Explore more about: DuckDuckGo, Google Search, Private Browsing, Web Search.

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  1. Kaleo
    July 9, 2019 at 6:37 pm

    I have been using DDG. However, I may switch back to Google. My adblocking and privacy settings probably minimize any snooping that G does. The reason for switching is that I am surprised how often DDG does not return some highly relevant results. G does better.

    • James Frew
      July 9, 2019 at 8:43 pm

      That is part of the trade off. Google can return very personal results because of all the data it stores about you. DDG doesn't track or store data, and can't return tailored search results to the same degree.

  2. dragonmouth
    July 3, 2019 at 7:08 pm

    I don't want/need personalized search results. I want objective results.

    "Targeted ads" I am shown (whether Google's or somebody else's) are waaay off target. They are reactive, not predictive. Most of them are for items I have purchased in the past and no longer are interested in. Just because I search the term "cattle prod" does not mean I am looking to purchase one.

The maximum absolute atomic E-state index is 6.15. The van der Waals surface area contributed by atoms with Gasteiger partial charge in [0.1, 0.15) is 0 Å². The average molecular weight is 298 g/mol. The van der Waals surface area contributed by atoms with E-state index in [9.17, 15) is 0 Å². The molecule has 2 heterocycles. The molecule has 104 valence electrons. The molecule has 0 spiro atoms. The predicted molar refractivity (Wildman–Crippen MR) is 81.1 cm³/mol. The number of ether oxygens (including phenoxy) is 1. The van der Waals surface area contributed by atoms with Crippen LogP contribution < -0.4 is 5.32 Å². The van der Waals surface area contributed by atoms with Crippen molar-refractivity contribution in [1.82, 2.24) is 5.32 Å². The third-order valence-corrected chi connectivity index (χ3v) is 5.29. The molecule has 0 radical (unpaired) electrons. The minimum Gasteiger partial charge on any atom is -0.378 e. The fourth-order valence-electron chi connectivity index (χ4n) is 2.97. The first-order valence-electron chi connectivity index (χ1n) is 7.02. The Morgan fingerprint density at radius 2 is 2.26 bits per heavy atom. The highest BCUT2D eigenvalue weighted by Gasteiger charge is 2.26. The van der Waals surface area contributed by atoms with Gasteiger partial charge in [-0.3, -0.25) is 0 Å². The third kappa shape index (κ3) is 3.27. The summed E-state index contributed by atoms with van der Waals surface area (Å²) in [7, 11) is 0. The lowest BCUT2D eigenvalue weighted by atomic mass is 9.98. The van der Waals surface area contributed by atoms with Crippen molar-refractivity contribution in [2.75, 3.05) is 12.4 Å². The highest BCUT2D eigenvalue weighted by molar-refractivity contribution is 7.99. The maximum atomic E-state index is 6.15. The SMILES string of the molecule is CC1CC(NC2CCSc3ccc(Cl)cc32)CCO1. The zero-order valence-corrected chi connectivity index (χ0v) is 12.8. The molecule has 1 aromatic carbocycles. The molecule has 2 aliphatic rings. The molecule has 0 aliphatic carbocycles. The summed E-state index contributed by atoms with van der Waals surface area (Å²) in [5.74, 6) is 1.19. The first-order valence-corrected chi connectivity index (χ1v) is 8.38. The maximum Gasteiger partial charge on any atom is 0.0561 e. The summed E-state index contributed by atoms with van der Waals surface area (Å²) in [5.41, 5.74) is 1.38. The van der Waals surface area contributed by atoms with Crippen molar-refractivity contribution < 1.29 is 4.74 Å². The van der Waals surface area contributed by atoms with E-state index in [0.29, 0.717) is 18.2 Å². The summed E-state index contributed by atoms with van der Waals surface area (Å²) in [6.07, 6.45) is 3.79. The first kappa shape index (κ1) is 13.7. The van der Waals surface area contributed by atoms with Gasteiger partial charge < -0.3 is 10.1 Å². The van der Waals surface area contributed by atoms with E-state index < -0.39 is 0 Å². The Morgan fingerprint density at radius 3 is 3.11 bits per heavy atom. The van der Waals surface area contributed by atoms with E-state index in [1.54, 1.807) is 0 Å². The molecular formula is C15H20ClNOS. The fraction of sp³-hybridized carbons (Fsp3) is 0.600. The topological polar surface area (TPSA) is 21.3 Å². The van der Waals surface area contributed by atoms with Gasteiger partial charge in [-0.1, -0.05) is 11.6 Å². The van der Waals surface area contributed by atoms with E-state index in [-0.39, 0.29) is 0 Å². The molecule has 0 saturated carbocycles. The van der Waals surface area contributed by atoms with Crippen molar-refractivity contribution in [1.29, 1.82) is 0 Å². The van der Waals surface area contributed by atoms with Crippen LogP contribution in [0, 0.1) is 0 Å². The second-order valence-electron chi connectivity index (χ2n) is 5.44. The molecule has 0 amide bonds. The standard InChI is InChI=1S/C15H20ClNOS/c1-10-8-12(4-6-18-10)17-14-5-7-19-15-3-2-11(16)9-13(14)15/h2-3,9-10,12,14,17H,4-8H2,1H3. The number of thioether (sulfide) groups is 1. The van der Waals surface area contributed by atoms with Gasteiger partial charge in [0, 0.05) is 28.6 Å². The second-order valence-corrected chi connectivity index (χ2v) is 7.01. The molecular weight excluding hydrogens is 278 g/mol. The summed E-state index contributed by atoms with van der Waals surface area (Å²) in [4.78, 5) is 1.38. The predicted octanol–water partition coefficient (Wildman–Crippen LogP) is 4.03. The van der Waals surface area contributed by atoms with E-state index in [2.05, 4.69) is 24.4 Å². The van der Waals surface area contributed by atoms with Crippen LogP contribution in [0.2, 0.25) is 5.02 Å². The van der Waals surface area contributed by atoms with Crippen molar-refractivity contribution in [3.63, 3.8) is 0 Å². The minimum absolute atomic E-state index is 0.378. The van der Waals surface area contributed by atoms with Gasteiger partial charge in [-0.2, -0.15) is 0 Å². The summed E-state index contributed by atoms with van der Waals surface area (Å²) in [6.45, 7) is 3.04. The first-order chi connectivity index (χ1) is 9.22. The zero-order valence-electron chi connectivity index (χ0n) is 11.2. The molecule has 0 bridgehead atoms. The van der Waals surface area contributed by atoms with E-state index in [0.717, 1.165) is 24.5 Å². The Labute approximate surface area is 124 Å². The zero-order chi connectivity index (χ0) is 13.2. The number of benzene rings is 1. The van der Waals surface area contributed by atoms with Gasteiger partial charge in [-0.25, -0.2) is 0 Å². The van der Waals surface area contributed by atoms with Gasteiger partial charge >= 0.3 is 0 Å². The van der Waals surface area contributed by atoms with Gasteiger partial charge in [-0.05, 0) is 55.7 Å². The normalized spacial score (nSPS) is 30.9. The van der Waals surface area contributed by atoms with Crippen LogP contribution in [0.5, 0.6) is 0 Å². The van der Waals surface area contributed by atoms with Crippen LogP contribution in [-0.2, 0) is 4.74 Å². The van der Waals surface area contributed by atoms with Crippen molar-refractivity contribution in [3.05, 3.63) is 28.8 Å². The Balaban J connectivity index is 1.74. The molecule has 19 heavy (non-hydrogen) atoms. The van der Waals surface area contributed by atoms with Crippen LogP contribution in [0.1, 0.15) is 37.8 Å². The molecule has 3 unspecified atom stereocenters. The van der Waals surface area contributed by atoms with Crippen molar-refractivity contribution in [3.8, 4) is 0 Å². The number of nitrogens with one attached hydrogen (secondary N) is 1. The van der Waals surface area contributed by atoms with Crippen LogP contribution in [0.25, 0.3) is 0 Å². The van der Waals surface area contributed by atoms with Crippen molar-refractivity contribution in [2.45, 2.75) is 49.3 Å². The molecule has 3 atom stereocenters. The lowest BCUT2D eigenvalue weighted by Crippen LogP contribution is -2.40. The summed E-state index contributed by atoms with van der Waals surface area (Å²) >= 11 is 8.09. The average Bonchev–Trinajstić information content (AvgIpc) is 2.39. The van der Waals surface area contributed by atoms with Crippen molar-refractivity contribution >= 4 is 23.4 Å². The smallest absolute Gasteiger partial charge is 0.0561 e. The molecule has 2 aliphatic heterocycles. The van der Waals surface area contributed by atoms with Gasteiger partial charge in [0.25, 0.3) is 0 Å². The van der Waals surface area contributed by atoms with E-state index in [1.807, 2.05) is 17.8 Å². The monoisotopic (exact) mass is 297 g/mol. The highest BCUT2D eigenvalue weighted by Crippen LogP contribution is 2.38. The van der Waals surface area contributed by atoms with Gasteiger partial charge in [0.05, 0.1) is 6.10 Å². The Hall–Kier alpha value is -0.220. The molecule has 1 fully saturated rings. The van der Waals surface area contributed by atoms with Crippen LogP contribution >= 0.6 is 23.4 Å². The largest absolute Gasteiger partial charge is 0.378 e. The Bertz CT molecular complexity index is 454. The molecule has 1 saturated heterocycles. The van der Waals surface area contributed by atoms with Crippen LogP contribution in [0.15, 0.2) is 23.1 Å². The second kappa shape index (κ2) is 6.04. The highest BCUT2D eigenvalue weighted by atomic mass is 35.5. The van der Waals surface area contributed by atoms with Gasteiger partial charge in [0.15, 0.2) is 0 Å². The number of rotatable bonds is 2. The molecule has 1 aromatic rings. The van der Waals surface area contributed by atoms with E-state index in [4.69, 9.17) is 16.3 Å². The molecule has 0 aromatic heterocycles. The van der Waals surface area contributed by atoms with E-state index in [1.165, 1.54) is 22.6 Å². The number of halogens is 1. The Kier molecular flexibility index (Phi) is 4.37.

• James Frew
      July 4, 2019 at 8:52 am

      Amazon is quite bad at this too. Purchase a product, and they bombard you with prompts to purchase the incredibly specific item you've just bought. Do you use DuckDuckGo then?

  3. Jonas
    June 17, 2018 at 7:01 pm

    Not everybody searches from a search engine's home page -- I don't. I have an extension in Firefox ("Context Search") that lets me expand the list of search engines in the search box (I think I use another extension so I still *have* a search box separate from the address box). Anyway the net result is I almost never search from a separate page. Both Google and DDG are in my popdown list; I tried making DDG the main (default) search, but went back to Google. Here's why:

    With Google set as my main search engine, I can time-delimit the search to just the last year, or any date range I want (once you learn the syntax). Or, if I go to Google's own search page, there's a simple popdown menu to set a date range to just last year's items, or whatever.